In Praise of Forgetting

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  • 4.5
  • 8728
  • English
  • 05 February 2018
  • Hardcover
  • 160 pages
  • 9780300182798
  • In Praise of Forgetting
  • David Rieff

10 thoughts on “In Praise of Forgetting

  1. Nguyen Santiago says:

    Essentially a literature review of standard writings on social and collective memory The palimpsest of quotations, names and locations moves quickly from one thing to another, and as a consequence remains mostly at surface level When Rieff finally makes a concentrated feint at an argument, in his own words to boot, it is only in the concluding chapter The preceeding tour d horizon though has little structure and has not built strongly towards anything as a result his wispy conclusions feel unsupported and unenlightening Much of the the final chapter is presented in a slightly modified format in Rieff s essay in The Guardian, The cult of memory when history does harm than good It is perhaps even a little clearer than the book, so I quote it to present the crux of his argument which, at least to most observers of a realist bent, would seem pretty uncontroversial But what if the memorialising of collective historical memory as a high moral obligation is wrong, ...

  2. Sean Cunningham says:

    This would have made a great essay in the Times magazine The author assumes a lot of prior knowledge Also, it was, in my opinion and since this is my review, it s my opinion that the author could have done with a good editor because good editors help to make some of the run on sentences readable.

  3. Jean-Marie says:

    The title of David Rieff s latest book, In Praise of Forgetting perhaps obscures his measured and judicious consideration of history, historical remembrance, historical memory, and forgetting Rieff does not so much advocate forgetting history s atrocities, but makes, as the New York Times reviewer put it, a pugnacious argument for why not everything should be remembered Reading In Praise of Forgetting was very much like listening to David Rieff at the dinner table full disclosure he and my husband are friends frighteningly smart and completely unafraid to confront sacred cows, particularly those that favor revisionism at the expense of accuracy and romanticism over hard and often unpopular truths Although In Praise of Forgetting meanders a bit, and the opening pages are a cacophony of names and references, Rieff successfully shores up solid examples of why historical memory is a shambles One is that of Hubert Butler, a member of the Irish Republic s Protestant minority who was excoriated for suggesting that the Catholic bishop of Zagreb had been complicit in forcible conversions to Catholicism Butler, for telling the truth, was forced into internal exile Rieff also confronts the difficult issue of whether only pa...

  4. Paulina says:

    David Rieff has read a lot of books This volume is just bursting with erudition, and although I disagree with a lot of his points which, to be honest, I found hard to discern, as he seems to draw ellipses in avoidance o...

  5. Alessandra says:

    As a historian, the premise from which I work is that history the past matters And it matters not in some antiquarian sense of preserving that which is behind us, but in a critical sense of grappling with the past of tracing historical continuities and ruptures to tease out perspectives that can help us better navigate the dilemmas of our times Reiff sets out to challenge that very premise, and I figured it was worth testing my case I left with my assumptions intact Why Because Reiff, while doing a fine job of challenging the productivity, utility, and moral soundness of collective memory, does not in fact make a concrete case for forgetting I m also not sure that his case is a new one Memory studies scholars that Reiff points to throughout the text have already done the work of casting doubt on and citing grave concerns w...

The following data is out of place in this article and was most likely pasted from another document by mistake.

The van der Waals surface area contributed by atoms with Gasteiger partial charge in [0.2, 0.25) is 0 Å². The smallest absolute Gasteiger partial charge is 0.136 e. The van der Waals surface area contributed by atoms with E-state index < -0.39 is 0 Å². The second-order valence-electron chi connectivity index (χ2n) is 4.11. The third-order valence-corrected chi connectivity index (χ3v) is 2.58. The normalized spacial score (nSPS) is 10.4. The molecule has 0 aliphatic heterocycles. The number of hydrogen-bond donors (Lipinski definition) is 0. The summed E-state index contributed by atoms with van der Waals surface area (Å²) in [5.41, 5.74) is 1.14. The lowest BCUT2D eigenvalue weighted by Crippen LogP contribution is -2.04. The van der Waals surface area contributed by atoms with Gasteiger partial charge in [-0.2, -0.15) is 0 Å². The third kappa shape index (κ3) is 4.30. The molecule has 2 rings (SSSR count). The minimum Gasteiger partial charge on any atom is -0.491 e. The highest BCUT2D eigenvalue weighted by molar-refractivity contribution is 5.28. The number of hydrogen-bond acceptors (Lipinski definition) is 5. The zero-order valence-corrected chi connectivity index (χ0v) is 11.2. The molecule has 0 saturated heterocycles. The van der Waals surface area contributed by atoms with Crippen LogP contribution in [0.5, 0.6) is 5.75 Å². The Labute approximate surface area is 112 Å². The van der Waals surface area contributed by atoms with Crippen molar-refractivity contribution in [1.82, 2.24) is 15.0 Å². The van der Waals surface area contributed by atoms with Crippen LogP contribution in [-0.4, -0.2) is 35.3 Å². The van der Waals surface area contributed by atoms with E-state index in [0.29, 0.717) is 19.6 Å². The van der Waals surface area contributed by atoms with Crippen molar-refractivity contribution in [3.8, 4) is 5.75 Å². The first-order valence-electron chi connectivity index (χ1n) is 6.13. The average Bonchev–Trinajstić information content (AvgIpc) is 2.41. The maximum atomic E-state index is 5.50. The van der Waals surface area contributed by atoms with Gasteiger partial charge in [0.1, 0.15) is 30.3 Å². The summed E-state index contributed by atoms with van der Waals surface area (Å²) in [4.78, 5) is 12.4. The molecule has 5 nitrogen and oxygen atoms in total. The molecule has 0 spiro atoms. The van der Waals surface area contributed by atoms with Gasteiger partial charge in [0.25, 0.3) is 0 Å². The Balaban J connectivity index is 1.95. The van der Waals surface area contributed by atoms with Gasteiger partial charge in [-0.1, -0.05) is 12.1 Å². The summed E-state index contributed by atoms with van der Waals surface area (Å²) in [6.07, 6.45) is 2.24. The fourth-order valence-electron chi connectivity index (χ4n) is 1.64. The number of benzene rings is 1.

6. Hans-Martin Ishida says:

    An insightful exploration on interpretations of historical memory and its implications My only complaint is that it s very Western focused Didnt explore collective memories in places like India or post colonial Africa in great detail Though that does part...

  7. Joe Mcmanis says:

    Couldn t stand reading this book it is so terribly written It s the book version of that annoying guy you avoid at parties because all he does is name drop to make himself look cool Same concept, except quoting famous philosophers and such, so you really know how well read the author is Blech.

  8. Lee Barry says:

    Only a cursory reading, and I cherry picked the interesting bits for reference purposes.I wouldn t call it terrible writing, but it definitely needs a tightening up Too many run on sentences.

  9. Professor Shredder says:

    InterestingDensely written Straightforward ideas Communal remembering overrated, leads to violence Author advocates for active forgetting Not an easy read, author writes like Kant s little brother.

  10. Diego says:

    El libro es una colecci n de peque os ensayos muy provocadores sobre la naturaleza, proposito y utilidad de la memoria colectiva conocer el pasado, seguirlo recordando asegura que los errores del pasado no se repitan es la pregunta que gu a parte del argumento de los ensayos Por otro lado el argumento tambi n gira en ...

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